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Marine / SIC convener keen for council to keep up pressure on gill netting

Council convener Andrea Manson. Photo: Hans J Marter/Shetland News

THE COUNCIL will continue to look into the practice of industrial gill netting in waters around Shetland, convener Andrea Manson said.

However she stopped short of calling for a ban on gill netting from vessels sized more than 15 metres when asked by Green councillor Alex Armitage.

At a meeting of the full council on Wednesday Manson requested that a report be presented to a future development committee meeting.

It comes after the Shetland Greens and the local fishermen’s association joined forces this week in calling for action from the Scottish Government on “highly destructive” foreign gill netters.

A response from the government can be found here.

Gill netting uses huge monofilament plastic nets that cover vast areas of sea and are designed to catch everything swimming in their vicinity, often resulting in the entanglement of sea mammals and birds.

The nets are generally discarded in the water after use, posing a continued threat both to wildlife and to shipping traffic.

Newly elected Green councillor Armitage raised the matter through a rarely-used feature of the SIC’s governance framework which allows members to ask senior leadership formal questions.

“Industrial gillnetting is a highly destructive intensive fishing method which decimates marine life and threatens the viability of our coastal fishing economy in Shetland,” he said.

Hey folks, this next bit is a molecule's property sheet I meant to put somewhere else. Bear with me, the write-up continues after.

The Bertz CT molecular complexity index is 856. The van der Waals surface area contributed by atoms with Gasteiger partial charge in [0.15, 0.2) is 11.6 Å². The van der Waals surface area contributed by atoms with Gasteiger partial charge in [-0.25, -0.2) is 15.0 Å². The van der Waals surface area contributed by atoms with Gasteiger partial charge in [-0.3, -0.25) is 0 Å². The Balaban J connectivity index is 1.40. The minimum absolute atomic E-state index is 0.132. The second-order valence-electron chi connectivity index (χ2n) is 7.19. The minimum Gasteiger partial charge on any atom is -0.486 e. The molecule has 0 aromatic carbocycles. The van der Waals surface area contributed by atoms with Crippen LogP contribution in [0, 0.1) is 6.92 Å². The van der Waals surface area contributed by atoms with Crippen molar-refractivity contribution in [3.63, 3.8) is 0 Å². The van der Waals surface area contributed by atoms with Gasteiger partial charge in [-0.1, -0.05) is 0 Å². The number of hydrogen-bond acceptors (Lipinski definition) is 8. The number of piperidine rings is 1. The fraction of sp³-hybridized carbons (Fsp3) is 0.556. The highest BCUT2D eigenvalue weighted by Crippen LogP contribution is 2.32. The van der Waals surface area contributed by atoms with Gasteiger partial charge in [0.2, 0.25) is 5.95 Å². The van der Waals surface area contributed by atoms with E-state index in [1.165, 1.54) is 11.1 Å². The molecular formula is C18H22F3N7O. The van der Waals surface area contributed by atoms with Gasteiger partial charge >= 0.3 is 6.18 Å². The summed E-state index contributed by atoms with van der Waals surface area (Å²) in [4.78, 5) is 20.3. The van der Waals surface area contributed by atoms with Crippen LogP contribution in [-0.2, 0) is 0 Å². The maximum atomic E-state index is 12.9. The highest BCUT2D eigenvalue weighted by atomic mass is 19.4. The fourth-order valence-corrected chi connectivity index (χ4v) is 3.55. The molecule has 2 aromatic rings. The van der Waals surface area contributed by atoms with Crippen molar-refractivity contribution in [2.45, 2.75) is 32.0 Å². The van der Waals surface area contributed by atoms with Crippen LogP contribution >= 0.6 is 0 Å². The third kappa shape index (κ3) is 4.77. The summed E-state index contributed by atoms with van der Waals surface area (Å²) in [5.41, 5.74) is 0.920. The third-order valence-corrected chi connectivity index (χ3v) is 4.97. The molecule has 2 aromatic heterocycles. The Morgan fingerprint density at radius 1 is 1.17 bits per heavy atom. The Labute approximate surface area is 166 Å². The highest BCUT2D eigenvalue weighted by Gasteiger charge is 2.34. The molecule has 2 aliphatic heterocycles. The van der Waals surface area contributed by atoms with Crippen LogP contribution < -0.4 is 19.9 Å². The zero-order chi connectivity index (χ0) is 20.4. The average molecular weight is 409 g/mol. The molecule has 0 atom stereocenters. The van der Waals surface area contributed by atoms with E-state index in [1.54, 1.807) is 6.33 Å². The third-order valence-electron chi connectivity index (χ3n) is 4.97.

“Dumped gillnets, which are made from monofilament plastic and are kilometres long, cause entanglements of marine wildlife and are frequently trawled up by local fishers.

“The Shetland Fishermen’s Association, along with the Shetland Greens, are calling on the Scottish Government to end intensive gillnetting in Scottish waters.

“Will you join us in calling for a ban on gillnetting by boats over 15m – and stand up for the economy and ecology of our coastal communities?”

Manson explained that the matter has been on the agenda of KIMO – the international body designed to prevent pollution and protect the seas – for some time.

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But calling for continued focus on the topic, Manson said it is “something we definitely will have a look at”.

The convener – who formerly chaired the council’s harbour board – said the report to the development committee would “see what sort of pressure we can put on”.

Armitage also noted that it was World Oceans Day, “so it’s a good for us to be discussing this issue”.

It comes nearly two years after a motion, backed by North Isles member Duncan Anderson, was approved by councillors calling on the SIC to make representation to the Scottish Government on the matter of discarded fishing gear.

Anderson said this week on social media that the council had received a “pathetic response – if any response at all” on the matter.

“Hopefully the Greens have a louder voice at Holyrood than the council did,” he said.

“The appalling ecological damage must end. If foreign vessels cannot or will not fish here responsibly, they should be banned from our waters.”

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